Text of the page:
The beauty of speech

You know how easy it is to take things for granted? Your job, your family, your home, your health, the little and big things that make every day go by without you thinking about them? More and more often, I am being reminded of those things. And each time I’m reminded, I have to pause and say a prayer of thanks for all that I take for granted.

Tonight, I am thanking God for the beauty of speech. A silly prayer, you think? Doubtful. In my job, I talk to people all day long. I keep an iPod at my desk, playing tunes all day long. Soulful crooning, scratchy-voiced hard rock, throaty jazz – I’m filling my ears with voices all day long. And every day as I buckle my seat belt and pull out of the parking lot, I’m putting my cell phone to my ear and calling someone to chat all the way home.

You’d think the human voice is one thing I wouldn’t take for granted. My best friend permanently lost her ability to speak when I was 16. It’s incredible that she survived her medical trauma, and her lack of speech and motor skills is probably a small price to pay. But it hurts my heart to this day that I cannot pick up the phone and hear her laughter trill back at me. A piece of my world is missing because when I talk to her, I cannot get her opinion back on the matter. She couldn’t tell me what she thought about me graduating high school without her, she couldn’t shriek with excitement the night I got engaged, she couldn’t make a toast on my wedding day. She can’t even tell me to “move my fat ass off” if I weigh too much when I sit with her in her recliner. I’ve learned the value of speech and voice the hard way. And, yet, I still take it for granted.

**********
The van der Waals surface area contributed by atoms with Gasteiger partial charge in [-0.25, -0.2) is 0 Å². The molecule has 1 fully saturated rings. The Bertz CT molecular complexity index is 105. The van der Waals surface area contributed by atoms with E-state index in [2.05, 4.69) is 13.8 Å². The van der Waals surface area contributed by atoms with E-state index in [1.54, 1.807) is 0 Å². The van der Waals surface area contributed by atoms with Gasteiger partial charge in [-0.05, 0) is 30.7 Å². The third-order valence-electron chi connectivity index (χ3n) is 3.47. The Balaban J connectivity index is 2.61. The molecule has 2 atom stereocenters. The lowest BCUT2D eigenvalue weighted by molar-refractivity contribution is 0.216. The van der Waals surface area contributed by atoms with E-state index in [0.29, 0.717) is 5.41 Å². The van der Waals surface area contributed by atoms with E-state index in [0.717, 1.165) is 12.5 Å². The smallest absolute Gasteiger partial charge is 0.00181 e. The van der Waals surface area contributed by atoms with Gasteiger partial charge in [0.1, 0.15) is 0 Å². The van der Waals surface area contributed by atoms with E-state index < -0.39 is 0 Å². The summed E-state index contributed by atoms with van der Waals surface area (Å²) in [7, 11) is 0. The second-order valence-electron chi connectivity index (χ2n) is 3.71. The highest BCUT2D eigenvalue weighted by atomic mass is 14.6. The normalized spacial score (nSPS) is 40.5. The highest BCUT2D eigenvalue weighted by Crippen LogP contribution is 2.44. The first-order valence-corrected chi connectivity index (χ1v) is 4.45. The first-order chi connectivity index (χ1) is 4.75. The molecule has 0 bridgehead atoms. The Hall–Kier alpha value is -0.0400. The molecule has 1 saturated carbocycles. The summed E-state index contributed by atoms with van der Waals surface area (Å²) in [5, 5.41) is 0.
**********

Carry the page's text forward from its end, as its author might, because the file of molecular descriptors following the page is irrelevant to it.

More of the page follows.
A fellow blogger brought this reality back to the forefront of my mind today with her aptly-written post.

The human voice is an amazing thing. The trebles and basses and every note in between are incredible. Think about it – a small tremble in my tone can immediately cause your ears to pick up on something out of place. More amazingly, your ears can pick that tremble apart to the point where you can tell if I’m voicing fear, sadness, distress, or maybe just a disguised hiccup. On the other hand, my sharper tone will immediately let you know that I’m angry or unhappy. Even my dog can pick up on the tone in my voice, and despite the language barrier between species, he can tell what kind of mood I’m in.

If you’ve always chattered back and forth with no second thought, this may seem a silly post in your mind; maybe this makes no sense to you. But for anyone who has ever felt that gargantuan lacking void of another human voice from someone who physically cannot speak, you know the enormity & beauty of speech. Better than any other, you know it.

The human voice is a tool capable of so many things – use it kindly.

1 thought on “The beauty of speech

Leave a Reply

Your email address will not be published. Required fields are marked *